“Science demands sacrifices.”8

Petrosyants, chairman of the State Committee for the Use of Nuclear Energy in the USSR on 6 May 1986, 10 days after the explosions of reactor 4 at Chernobyl.

1Geist: Political Fallout: The Failure of Emergency Management at Chernobyl’, p. 107.

2Semenov: Nuclear power in the Soviet Union, in: International Atomic Energy Agency Bulletin Vol. 25, No. 2, June 1983, p. 47.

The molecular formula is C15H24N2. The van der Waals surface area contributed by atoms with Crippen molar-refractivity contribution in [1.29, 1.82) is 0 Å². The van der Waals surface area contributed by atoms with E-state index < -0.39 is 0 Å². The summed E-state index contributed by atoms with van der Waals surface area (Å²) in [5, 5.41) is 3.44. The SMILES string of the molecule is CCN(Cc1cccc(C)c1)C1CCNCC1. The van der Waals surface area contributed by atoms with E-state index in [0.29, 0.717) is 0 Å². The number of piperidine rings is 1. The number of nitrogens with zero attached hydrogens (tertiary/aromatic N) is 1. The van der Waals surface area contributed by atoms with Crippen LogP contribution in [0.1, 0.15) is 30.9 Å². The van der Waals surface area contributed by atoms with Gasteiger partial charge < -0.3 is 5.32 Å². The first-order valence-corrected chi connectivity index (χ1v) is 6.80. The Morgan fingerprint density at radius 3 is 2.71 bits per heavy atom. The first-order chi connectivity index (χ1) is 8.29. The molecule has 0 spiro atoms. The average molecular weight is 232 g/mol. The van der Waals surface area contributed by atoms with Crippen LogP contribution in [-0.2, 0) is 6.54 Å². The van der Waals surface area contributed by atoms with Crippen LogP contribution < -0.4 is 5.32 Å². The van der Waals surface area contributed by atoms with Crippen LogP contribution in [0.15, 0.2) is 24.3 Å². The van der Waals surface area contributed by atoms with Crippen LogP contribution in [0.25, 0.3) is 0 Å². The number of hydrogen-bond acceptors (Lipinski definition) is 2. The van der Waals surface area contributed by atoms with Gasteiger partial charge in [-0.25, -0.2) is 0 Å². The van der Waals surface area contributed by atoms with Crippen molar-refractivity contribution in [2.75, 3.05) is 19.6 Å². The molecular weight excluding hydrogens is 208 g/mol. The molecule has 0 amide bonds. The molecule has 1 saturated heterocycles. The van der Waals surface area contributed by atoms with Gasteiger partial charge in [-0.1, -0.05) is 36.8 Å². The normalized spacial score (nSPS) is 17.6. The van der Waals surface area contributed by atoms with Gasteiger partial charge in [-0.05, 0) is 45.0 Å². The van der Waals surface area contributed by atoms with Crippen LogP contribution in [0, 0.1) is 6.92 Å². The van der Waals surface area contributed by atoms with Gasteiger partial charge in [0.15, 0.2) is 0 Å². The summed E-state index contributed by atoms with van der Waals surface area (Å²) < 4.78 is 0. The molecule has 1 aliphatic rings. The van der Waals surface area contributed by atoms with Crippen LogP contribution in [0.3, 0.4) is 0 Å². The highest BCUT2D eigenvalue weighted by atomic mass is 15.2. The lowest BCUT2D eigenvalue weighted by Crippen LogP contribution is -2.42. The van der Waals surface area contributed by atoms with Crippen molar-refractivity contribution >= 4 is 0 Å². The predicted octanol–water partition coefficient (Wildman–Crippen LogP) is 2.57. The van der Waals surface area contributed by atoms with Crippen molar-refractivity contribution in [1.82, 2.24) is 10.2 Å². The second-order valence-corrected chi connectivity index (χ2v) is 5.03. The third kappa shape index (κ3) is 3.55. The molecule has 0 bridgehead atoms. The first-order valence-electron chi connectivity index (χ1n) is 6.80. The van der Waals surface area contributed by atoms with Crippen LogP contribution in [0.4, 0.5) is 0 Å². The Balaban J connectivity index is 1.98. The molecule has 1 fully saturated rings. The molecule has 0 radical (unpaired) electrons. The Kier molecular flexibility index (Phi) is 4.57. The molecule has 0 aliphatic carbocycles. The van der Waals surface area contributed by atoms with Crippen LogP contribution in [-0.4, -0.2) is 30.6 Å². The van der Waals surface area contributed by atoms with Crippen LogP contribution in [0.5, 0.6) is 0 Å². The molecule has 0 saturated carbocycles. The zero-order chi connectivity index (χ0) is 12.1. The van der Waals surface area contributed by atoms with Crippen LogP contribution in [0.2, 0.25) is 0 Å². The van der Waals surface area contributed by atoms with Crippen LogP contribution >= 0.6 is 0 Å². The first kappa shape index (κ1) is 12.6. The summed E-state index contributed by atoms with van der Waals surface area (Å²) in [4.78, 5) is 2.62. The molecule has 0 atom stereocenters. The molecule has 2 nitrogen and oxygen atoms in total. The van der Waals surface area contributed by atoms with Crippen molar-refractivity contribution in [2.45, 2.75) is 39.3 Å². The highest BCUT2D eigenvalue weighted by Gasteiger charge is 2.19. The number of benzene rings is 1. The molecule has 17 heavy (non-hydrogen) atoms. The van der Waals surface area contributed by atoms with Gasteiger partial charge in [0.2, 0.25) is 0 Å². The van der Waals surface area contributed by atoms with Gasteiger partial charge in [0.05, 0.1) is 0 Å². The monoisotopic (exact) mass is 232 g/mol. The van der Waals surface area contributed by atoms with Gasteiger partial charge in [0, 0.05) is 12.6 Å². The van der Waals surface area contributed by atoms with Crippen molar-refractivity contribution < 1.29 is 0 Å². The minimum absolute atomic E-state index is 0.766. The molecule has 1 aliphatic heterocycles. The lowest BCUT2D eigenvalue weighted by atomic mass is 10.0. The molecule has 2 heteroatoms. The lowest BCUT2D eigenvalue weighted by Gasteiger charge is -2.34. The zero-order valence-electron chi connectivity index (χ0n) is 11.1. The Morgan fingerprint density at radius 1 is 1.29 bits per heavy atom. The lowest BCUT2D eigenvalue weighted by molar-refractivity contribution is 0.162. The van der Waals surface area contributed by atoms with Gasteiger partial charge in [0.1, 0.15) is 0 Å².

3Medvedev, Z.: The Legacy of Chernobyl, New York a. London 1990, pp. 300-301.

4Margulis: Atomnaya ėnergiya i radiatsionnaya bezopasnost’, Moskva 1983, p. 125.

5CIA: USSR Energy Atlas, Washington a. Springfield 1985, p. 7.

6Vorob’ev et al.: Radiation Safety of Atomic Power Plants in the USSR, in: Atomic Energy (Vol. 54, No.4, April 1983), Luxembourg/ Berlin/ Heidelberg 1983, pp. 290-301, here p. 290.

7https://pris.iaea.org/PRIS/CountryStatistics/CountryDetails.aspx?current=RU [25.04.2019]). Also IAEA: Nuclear Power Reactors in the World (Reference Data Series No.2, 2018 Edition), Vienna 2018.

8Medwedew, G.: Verbrannte Seelen. Die Katastrophe von Tschernobyl, Munich a. Vienna 1991, p. 222.